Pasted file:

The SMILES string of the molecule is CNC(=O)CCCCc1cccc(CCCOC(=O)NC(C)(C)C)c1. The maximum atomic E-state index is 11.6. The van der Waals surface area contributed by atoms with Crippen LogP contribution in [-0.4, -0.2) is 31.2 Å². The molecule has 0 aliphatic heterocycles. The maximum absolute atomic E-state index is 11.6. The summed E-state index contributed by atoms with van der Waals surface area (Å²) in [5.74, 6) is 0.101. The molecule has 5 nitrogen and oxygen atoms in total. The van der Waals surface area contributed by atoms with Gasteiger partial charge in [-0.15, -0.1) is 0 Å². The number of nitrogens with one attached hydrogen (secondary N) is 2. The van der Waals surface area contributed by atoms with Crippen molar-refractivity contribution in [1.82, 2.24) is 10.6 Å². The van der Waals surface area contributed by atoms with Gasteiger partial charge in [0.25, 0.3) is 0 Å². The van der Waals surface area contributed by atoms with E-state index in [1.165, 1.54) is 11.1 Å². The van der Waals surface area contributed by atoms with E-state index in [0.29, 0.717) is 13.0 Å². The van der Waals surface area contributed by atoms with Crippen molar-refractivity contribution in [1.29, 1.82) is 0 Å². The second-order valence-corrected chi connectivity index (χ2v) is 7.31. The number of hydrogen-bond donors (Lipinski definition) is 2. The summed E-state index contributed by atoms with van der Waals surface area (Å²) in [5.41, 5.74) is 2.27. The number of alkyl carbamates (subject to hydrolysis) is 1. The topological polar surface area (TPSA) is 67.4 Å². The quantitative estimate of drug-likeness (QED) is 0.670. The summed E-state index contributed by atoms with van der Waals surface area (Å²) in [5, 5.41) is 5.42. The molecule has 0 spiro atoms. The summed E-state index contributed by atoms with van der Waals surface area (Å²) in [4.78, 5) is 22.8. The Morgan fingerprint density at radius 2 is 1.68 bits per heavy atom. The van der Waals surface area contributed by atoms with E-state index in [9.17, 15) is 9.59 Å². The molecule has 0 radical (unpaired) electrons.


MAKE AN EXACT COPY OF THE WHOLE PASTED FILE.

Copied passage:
The SMILES string of the molecule is CNC(=O)CCCCc1cccc(CCCOC(=O)NC(C)(C)C)c1. The maximum atomic E-state index is 11.6. The van der Waals surface area contributed by atoms with Crippen LogP contribution in [-0.4, -0.2) is 31.2 Å². The molecule has 0 aliphatic heterocycles. The maximum absolute atomic E-state index is 11.6. The summed E-state index contributed by atoms with van der Waals surface area (Å²) in [5.74, 6) is 0.101. The molecule has 5 nitrogen and oxygen atoms in total. The van der Waals surface area contributed by atoms with Gasteiger partial charge in [-0.15, -0.1) is 0 Å². The number of nitrogens with one attached hydrogen (secondary N) is 2. The van der Waals surface area contributed by atoms with Crippen molar-refractivity contribution in [1.82, 2.24) is 10.6 Å². The van der Waals surface area contributed by atoms with Gasteiger partial charge in [0.25, 0.3) is 0 Å². The van der Waals surface area contributed by atoms with E-state index in [1.165, 1.54) is 11.1 Å². The van der Waals surface area contributed by atoms with E-state index in [0.29, 0.717) is 13.0 Å². The van der Waals surface area contributed by atoms with Crippen molar-refractivity contribution in [1.29, 1.82) is 0 Å². The second-order valence-corrected chi connectivity index (χ2v) is 7.31. The number of hydrogen-bond donors (Lipinski definition) is 2. The summed E-state index contributed by atoms with van der Waals surface area (Å²) in [5.41, 5.74) is 2.27. The number of alkyl carbamates (subject to hydrolysis) is 1. The topological polar surface area (TPSA) is 67.4 Å². The quantitative estimate of drug-likeness (QED) is 0.670. The summed E-state index contributed by atoms with van der Waals surface area (Å²) in [5, 5.41) is 5.42. The molecule has 0 spiro atoms. The summed E-state index contributed by atoms with van der Waals surface area (Å²) in [4.78, 5) is 22.8. The Morgan fingerprint density at radius 2 is 1.68 bits per heavy atom. The van der Waals surface area contributed by atoms with E-state index in [9.17, 15) is 9.59 Å². The molecule has 0 radical (unpaired) electrons.